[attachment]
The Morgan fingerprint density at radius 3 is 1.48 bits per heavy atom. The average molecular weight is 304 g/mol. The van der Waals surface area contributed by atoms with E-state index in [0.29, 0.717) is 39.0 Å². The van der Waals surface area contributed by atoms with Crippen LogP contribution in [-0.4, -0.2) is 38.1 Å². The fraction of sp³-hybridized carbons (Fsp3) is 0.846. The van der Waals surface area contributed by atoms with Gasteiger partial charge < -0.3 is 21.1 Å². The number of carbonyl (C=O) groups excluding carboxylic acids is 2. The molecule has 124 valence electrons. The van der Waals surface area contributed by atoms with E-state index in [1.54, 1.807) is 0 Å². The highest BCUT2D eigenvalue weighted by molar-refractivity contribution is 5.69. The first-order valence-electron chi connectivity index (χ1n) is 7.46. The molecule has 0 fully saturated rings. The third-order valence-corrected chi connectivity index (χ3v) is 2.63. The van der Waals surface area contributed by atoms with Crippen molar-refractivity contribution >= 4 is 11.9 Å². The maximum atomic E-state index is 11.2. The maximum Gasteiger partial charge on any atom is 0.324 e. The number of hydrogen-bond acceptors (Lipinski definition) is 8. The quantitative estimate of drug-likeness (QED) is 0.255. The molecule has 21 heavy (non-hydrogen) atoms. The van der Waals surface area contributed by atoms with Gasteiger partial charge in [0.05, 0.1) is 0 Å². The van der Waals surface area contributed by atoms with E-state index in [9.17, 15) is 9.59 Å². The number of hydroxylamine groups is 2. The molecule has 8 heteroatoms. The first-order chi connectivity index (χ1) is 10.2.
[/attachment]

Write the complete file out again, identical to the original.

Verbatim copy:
The Morgan fingerprint density at radius 3 is 1.48 bits per heavy atom. The average molecular weight is 304 g/mol. The van der Waals surface area contributed by atoms with E-state index in [0.29, 0.717) is 39.0 Å². The van der Waals surface area contributed by atoms with Crippen LogP contribution in [-0.4, -0.2) is 38.1 Å². The fraction of sp³-hybridized carbons (Fsp3) is 0.846. The van der Waals surface area contributed by atoms with Gasteiger partial charge < -0.3 is 21.1 Å². The number of carbonyl (C=O) groups excluding carboxylic acids is 2. The molecule has 124 valence electrons. The van der Waals surface area contributed by atoms with E-state index in [1.54, 1.807) is 0 Å². The highest BCUT2D eigenvalue weighted by molar-refractivity contribution is 5.69. The first-order valence-electron chi connectivity index (χ1n) is 7.46. The molecule has 0 fully saturated rings. The third-order valence-corrected chi connectivity index (χ3v) is 2.63. The van der Waals surface area contributed by atoms with Crippen molar-refractivity contribution >= 4 is 11.9 Å². The maximum atomic E-state index is 11.2. The maximum Gasteiger partial charge on any atom is 0.324 e. The number of hydrogen-bond acceptors (Lipinski definition) is 8. The quantitative estimate of drug-likeness (QED) is 0.255. The molecule has 21 heavy (non-hydrogen) atoms. The van der Waals surface area contributed by atoms with Gasteiger partial charge in [0.05, 0.1) is 0 Å². The van der Waals surface area contributed by atoms with E-state index in [9.17, 15) is 9.59 Å². The number of hydroxylamine groups is 2. The molecule has 8 heteroatoms. The first-order chi connectivity index (χ1) is 10.2.